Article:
KPA Student Journalists

Student journalists are recognized at the Kentucky Press Association convention on Jan. 25, 2019. Photo by David Stephenson. 

It’s Student Press Freedom Day, and we at the Kentucky Kernel are celebrating one of our favorite things in the world: the independent student press on campus.

We always celebrate this, but lately we have even more reason to do so. Last week at the 150th Kentucky Press Association Awards Banquet, outgoing KPA president Peter Baniak named all Kentucky student journalists as 2018’s Most Valuable Member. This annual award usually goes to an outstanding journalist, but after a hectic year of fighting battles for press freedom around the state, student journalists proved that they are capable of being the next face of journalism in the years to come.

During the banquet before announcing the award, Baniak praised student journalists for winning individual awards, then said, “Kentucky student journalists have pressed for and won open meetings and records decisions against their administrators. And they fought back loudly as schools tried to cut or take their funding. In other words, Kentucky’s student journalists are raising hell.”

KPA

Editor-in-chief Bailey Vandiver accepts the KPA Most Valuable Member of the Year award, which outgoing president Peter Baniak awarded to the state's student journalists at the Kentucky Press Association convention on Jan. 25, 2019. Photo used with permission of Kentucky Press Association. 

Baniak was referring to the battles student journalists fight across the state, such as the University of Kentucky’s lawsuit against the Kernel, Western Kentucky University's lawsuit against the Kernel and the College Heights Herald, and Kentucky State University’s lawsuit against the Kernel, all over open records. We will continue to fight these fights and others, as will our fellow Kentucky student journalists, because we recognize the long term implications of working to ensure reporters have independence from their institutions and freedom to watch over them.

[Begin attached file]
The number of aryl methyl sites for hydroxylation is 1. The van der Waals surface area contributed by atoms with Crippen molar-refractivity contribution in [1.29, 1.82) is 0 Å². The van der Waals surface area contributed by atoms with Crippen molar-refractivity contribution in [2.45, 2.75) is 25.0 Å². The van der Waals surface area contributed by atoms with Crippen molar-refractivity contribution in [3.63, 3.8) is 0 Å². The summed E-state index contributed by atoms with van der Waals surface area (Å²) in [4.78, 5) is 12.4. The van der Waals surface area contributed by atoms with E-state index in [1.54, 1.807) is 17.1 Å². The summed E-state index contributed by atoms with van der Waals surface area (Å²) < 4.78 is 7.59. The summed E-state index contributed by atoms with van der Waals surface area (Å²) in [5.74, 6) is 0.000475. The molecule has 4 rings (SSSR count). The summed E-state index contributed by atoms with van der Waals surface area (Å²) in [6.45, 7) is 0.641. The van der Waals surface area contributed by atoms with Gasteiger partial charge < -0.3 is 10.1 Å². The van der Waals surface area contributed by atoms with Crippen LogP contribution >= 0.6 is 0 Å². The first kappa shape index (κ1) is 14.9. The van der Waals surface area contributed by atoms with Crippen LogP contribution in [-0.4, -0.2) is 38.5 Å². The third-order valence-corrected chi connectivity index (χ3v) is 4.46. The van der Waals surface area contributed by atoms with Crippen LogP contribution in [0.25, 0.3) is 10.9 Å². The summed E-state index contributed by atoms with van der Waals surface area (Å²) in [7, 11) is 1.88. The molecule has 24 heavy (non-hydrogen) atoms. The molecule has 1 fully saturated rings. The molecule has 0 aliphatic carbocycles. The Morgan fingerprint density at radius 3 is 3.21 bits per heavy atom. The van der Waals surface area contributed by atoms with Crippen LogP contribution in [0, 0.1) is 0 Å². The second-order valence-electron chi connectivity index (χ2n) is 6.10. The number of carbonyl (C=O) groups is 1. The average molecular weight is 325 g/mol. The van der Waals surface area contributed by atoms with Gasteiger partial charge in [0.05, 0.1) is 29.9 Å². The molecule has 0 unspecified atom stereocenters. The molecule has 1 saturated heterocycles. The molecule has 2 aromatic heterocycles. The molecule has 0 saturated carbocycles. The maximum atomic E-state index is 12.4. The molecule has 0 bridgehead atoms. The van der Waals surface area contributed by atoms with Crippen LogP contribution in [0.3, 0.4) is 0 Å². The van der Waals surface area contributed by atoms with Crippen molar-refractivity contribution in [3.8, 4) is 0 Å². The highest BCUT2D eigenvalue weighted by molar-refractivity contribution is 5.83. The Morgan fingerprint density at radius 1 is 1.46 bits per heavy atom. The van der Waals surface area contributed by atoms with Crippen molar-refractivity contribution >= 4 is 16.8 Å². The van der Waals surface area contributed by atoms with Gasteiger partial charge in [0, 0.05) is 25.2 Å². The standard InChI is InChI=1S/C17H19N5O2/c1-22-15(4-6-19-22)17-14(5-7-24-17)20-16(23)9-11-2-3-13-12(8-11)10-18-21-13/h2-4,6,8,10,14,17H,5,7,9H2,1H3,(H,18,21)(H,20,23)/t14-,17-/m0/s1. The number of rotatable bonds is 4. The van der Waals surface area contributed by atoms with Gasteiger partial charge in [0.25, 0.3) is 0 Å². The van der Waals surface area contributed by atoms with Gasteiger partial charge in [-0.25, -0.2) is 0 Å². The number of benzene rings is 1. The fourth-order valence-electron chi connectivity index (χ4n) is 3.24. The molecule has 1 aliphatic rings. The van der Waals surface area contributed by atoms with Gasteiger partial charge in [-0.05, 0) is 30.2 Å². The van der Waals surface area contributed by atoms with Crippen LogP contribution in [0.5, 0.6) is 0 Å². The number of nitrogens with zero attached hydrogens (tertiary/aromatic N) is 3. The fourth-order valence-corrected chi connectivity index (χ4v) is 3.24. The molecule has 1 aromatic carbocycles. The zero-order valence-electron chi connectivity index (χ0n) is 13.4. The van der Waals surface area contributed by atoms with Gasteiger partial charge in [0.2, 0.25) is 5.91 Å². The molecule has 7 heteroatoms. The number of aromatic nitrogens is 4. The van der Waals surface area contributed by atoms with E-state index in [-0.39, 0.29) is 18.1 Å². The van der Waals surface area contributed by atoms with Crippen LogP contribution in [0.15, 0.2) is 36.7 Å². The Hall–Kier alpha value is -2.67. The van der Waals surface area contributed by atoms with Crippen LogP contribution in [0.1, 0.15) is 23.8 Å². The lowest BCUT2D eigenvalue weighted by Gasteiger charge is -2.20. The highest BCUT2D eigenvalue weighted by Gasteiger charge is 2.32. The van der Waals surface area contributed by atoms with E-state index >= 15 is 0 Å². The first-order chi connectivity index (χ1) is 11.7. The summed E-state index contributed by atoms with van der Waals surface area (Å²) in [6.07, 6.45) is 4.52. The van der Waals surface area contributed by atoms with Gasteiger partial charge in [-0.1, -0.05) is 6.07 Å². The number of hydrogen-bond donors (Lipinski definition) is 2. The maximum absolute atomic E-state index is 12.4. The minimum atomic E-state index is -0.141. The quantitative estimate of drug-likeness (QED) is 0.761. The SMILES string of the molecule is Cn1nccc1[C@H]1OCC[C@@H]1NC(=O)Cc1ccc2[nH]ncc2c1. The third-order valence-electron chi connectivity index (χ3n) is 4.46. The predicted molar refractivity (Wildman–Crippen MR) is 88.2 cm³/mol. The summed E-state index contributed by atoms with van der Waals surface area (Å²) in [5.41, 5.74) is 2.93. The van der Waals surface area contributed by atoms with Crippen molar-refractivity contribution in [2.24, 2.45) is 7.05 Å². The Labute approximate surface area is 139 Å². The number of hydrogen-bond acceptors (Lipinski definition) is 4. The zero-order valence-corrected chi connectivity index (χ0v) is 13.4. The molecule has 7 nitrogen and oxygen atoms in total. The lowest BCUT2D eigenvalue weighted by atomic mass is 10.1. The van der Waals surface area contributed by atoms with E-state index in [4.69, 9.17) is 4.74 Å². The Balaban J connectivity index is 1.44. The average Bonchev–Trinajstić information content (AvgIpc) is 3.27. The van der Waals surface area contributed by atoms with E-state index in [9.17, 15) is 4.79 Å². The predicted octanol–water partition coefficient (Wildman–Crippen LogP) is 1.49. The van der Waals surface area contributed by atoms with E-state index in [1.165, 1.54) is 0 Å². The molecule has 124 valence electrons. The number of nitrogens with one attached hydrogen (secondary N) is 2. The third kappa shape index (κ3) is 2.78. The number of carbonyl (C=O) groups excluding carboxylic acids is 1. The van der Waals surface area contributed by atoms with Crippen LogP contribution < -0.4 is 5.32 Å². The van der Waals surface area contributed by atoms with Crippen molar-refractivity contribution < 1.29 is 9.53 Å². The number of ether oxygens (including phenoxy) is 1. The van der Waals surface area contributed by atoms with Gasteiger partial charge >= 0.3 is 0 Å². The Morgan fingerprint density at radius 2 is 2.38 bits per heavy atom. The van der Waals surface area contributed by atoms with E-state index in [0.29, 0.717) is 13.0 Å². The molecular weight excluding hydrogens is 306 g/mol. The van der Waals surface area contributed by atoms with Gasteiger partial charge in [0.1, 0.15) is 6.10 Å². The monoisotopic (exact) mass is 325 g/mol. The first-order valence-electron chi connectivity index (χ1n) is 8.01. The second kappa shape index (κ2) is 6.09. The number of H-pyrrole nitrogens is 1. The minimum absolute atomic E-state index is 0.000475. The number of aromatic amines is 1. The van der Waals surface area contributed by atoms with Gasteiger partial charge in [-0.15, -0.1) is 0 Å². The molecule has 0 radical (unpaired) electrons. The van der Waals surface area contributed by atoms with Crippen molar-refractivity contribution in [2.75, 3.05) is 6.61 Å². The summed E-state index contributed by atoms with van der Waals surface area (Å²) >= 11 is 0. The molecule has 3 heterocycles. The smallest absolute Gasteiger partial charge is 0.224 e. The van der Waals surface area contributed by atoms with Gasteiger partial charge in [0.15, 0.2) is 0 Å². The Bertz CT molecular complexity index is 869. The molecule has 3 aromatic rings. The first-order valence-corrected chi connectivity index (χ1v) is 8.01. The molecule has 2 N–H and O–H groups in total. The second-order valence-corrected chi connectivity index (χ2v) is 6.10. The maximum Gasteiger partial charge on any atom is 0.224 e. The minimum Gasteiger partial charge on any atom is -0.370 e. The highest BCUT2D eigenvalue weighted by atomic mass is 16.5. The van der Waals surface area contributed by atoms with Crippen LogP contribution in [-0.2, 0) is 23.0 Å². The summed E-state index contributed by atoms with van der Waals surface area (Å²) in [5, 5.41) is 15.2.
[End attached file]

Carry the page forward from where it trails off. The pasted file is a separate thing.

Baniak’s words remind us that while we are not into “gotcha journalism," we are also careful watchdogs and overseers of our administrators and governments. We are responsible for holding leaders and institutions in check. This invaluable institution is one that must survive all onslaughts and uphold our democracy.

Journalism is one of the most important aspects of free society, and as we train to be the nation’s next watchdogs, we take today to remind our audience that even if you have never taken a journalism class and don’t consider yourself “a journalism person," that journalism represents the freedoms each American enjoys.

It represents the right that we have to publish uncensored truths— a freedom many countries do not have. It represents the right each American has to challenge their government and speak against policies they disagree with. It represents the freedom we each have to express an opinion without fear of being jailed.

In short, there is nothing more American than journalism, because there is nothing more American than the First Amendment freedoms we all love and enjoy.